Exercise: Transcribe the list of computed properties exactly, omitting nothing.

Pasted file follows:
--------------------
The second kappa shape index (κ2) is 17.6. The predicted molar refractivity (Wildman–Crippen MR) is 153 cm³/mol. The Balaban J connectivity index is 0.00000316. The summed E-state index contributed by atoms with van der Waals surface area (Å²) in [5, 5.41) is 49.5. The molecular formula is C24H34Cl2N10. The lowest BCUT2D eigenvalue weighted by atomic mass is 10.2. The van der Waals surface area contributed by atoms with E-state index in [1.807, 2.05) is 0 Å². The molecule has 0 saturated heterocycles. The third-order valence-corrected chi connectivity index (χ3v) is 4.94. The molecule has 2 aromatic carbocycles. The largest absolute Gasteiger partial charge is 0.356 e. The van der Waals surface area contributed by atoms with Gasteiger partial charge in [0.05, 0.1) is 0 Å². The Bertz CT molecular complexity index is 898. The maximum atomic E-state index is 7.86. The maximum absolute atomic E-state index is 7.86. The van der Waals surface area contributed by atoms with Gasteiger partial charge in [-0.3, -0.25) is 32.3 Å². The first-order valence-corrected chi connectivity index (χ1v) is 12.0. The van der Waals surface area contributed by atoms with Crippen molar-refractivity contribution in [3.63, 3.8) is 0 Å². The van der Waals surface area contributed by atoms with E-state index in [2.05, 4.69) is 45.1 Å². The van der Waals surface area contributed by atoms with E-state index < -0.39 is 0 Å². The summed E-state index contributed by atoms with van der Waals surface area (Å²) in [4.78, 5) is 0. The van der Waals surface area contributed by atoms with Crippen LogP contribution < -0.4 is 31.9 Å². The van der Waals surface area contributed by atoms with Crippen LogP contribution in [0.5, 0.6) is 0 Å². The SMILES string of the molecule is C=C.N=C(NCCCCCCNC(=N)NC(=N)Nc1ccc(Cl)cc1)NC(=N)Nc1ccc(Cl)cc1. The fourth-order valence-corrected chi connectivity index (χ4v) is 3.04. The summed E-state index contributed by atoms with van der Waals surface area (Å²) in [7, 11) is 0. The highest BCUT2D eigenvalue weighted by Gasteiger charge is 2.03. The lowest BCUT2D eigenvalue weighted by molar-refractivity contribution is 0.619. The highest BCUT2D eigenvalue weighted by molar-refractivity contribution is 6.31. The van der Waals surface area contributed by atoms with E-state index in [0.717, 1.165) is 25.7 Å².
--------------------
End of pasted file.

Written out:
The second kappa shape index (κ2) is 17.6. The predicted molar refractivity (Wildman–Crippen MR) is 153 cm³/mol. The Balaban J connectivity index is 0.00000316. The summed E-state index contributed by atoms with van der Waals surface area (Å²) in [5, 5.41) is 49.5. The molecular formula is C24H34Cl2N10. The lowest BCUT2D eigenvalue weighted by atomic mass is 10.2. The van der Waals surface area contributed by atoms with E-state index in [1.807, 2.05) is 0 Å². The molecule has 0 saturated heterocycles. The third-order valence-corrected chi connectivity index (χ3v) is 4.94. The molecule has 2 aromatic carbocycles. The largest absolute Gasteiger partial charge is 0.356 e. The van der Waals surface area contributed by atoms with Gasteiger partial charge in [0.05, 0.1) is 0 Å². The Bertz CT molecular complexity index is 898. The maximum atomic E-state index is 7.86. The maximum absolute atomic E-state index is 7.86. The van der Waals surface area contributed by atoms with Gasteiger partial charge in [-0.3, -0.25) is 32.3 Å². The first-order valence-corrected chi connectivity index (χ1v) is 12.0. The van der Waals surface area contributed by atoms with Crippen molar-refractivity contribution in [3.63, 3.8) is 0 Å². The van der Waals surface area contributed by atoms with E-state index in [2.05, 4.69) is 45.1 Å². The van der Waals surface area contributed by atoms with E-state index < -0.39 is 0 Å². The summed E-state index contributed by atoms with van der Waals surface area (Å²) in [4.78, 5) is 0. The van der Waals surface area contributed by atoms with Crippen LogP contribution < -0.4 is 31.9 Å². The van der Waals surface area contributed by atoms with Crippen LogP contribution in [0.5, 0.6) is 0 Å². The SMILES string of the molecule is C=C.N=C(NCCCCCCNC(=N)NC(=N)Nc1ccc(Cl)cc1)NC(=N)Nc1ccc(Cl)cc1. The fourth-order valence-corrected chi connectivity index (χ4v) is 3.04. The summed E-state index contributed by atoms with van der Waals surface area (Å²) in [7, 11) is 0. The highest BCUT2D eigenvalue weighted by Gasteiger charge is 2.03. The lowest BCUT2D eigenvalue weighted by molar-refractivity contribution is 0.619. The highest BCUT2D eigenvalue weighted by molar-refractivity contribution is 6.31. The van der Waals surface area contributed by atoms with E-state index in [0.717, 1.165) is 25.7 Å².